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WWII aircraft comes to Chesapeake

9/11/2013, 3:08 p.m.
A rare piece of World War II history has made a pit stop in Chesapeake. One of the remaining 13 ...
The Memphis Belle has yellow swastikas painted on its exterior to represent the German war airplanes it shot down.

By Jordan Crawford

A rare piece of World War II history has made a pit stop in Chesapeake. One of the remaining 13 flyable Boeing B-17 bombers is at the Chesapeake Regional Airport and will be available for public rides and tours.

These planes were nicknamed the “Flying Fortress” because of their defensive fire power. They saw action in every realm of operation during WWII and were flown in three additional wars.

Boeing B-17’s were used in Korea, Israel, and during Vietnam, according to the Liberty Foundation. There were 12,732 B-17s produced between 1935 and 1945. 4,735 of these were lost in combat.

The plane on display in Chesapeake is called “Memphis Belle” and has won fame for being the first B-17 to complete its tour of duty during WWII and for returning every soldier who flew in it from their mission unharmed.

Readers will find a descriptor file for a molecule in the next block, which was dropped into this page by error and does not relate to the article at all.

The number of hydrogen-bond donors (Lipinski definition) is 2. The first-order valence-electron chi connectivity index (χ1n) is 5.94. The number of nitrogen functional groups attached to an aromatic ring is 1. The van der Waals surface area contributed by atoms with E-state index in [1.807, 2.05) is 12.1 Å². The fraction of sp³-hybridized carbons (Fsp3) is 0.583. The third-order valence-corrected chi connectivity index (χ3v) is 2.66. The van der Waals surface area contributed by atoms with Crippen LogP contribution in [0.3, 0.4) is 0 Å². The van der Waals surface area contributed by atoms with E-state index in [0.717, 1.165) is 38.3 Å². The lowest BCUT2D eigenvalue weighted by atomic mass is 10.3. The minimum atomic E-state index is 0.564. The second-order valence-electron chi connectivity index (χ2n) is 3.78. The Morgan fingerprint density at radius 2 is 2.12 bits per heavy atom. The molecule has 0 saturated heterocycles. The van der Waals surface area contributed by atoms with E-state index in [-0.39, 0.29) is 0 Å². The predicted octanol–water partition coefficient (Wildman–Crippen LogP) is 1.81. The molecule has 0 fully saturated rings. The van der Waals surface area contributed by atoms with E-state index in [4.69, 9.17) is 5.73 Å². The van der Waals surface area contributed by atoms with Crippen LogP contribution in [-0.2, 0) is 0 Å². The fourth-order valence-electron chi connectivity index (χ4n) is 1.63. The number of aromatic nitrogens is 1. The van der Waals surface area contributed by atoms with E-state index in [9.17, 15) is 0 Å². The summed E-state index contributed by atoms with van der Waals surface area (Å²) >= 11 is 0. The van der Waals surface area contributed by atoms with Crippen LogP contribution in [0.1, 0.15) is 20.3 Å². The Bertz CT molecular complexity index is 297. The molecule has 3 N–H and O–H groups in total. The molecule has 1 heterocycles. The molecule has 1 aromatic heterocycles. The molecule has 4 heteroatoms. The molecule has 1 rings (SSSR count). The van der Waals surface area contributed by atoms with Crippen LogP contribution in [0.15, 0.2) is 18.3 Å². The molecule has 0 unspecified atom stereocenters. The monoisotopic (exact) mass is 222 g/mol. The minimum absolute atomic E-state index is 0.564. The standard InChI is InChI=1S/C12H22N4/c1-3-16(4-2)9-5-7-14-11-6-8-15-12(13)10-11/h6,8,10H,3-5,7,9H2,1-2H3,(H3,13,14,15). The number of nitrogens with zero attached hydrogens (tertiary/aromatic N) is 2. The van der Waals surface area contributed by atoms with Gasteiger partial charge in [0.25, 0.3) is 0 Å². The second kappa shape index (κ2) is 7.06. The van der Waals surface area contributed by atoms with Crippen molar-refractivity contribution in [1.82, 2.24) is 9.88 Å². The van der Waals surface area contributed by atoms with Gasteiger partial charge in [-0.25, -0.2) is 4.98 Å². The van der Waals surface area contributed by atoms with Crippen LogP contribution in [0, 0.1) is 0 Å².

According to the Liberty Foundation, the “Memphis Belle” was built by the Boeing Aircraft Company toward the end of WWII. It is painted in the colors and nose art of the original “Memphis Belle” B-17 that flew countless missions with the 91st bomb group of the mighty 8th Air force, and was the first B-17 to complete 25 missions.

The B-17 flight experience will last 45 minutes in total with approximately a half hour in flight. Flights are $410 for Liberty Foundation members and $450 for non-members. Passengers can become a Liberty Foundation member for $40 and receive the member discount for family and friends.

Media representatives were offered a free flight in the remarkable airplane on Monday. The airplane flaunted its antique machinery as each person maneuvered through its tight interior space. Various windows in the plane’s body and ceiling allowed the media to stick their heads outside the plane, and gaze at its exterior.

Though the cost to fly sounds expensive, it is quite comely when compared to the B-17’s operating cost. A Flying Fortress costs over $4500 per flight hour. The Liberty Foundation spends over $1,500,000 annually to keep the B-17 airworthy and out on tour.

The Boeing B-17 is a non-profit flying museum. Public interest and other generous donations keep this historic aircraft flying. The public can enjoy flights and ground tours on Sunday, September 15, from 10 a.m. to 5 p.m.

Come touch the past and fly through ageless skies. Keep the B-17 from being permanently sentenced to sit in a museum.